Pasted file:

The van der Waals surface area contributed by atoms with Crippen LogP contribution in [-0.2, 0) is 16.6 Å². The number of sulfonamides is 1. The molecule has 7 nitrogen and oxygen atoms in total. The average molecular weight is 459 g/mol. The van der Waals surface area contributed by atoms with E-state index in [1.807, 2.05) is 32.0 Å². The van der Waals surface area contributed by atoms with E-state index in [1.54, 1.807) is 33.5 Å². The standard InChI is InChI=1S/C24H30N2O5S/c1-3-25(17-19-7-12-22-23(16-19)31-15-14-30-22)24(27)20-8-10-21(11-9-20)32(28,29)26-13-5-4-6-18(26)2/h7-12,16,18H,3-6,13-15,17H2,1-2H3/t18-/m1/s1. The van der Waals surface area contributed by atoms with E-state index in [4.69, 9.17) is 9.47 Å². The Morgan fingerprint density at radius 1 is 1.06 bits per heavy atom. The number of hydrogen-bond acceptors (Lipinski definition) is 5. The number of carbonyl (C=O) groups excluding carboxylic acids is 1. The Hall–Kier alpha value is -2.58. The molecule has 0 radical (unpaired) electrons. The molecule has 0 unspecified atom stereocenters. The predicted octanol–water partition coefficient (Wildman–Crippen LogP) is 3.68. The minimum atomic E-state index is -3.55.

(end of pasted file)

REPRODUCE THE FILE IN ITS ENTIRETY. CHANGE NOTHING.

The van der Waals surface area contributed by atoms with Crippen LogP contribution in [-0.2, 0) is 16.6 Å². The number of sulfonamides is 1. The molecule has 7 nitrogen and oxygen atoms in total. The average molecular weight is 459 g/mol. The van der Waals surface area contributed by atoms with E-state index in [1.807, 2.05) is 32.0 Å². The van der Waals surface area contributed by atoms with E-state index in [1.54, 1.807) is 33.5 Å². The standard InChI is InChI=1S/C24H30N2O5S/c1-3-25(17-19-7-12-22-23(16-19)31-15-14-30-22)24(27)20-8-10-21(11-9-20)32(28,29)26-13-5-4-6-18(26)2/h7-12,16,18H,3-6,13-15,17H2,1-2H3/t18-/m1/s1. The van der Waals surface area contributed by atoms with E-state index in [4.69, 9.17) is 9.47 Å². The Morgan fingerprint density at radius 1 is 1.06 bits per heavy atom. The number of hydrogen-bond acceptors (Lipinski definition) is 5. The number of carbonyl (C=O) groups excluding carboxylic acids is 1. The Hall–Kier alpha value is -2.58. The molecule has 0 radical (unpaired) electrons. The molecule has 0 unspecified atom stereocenters. The predicted octanol–water partition coefficient (Wildman–Crippen LogP) is 3.68. The minimum atomic E-state index is -3.55.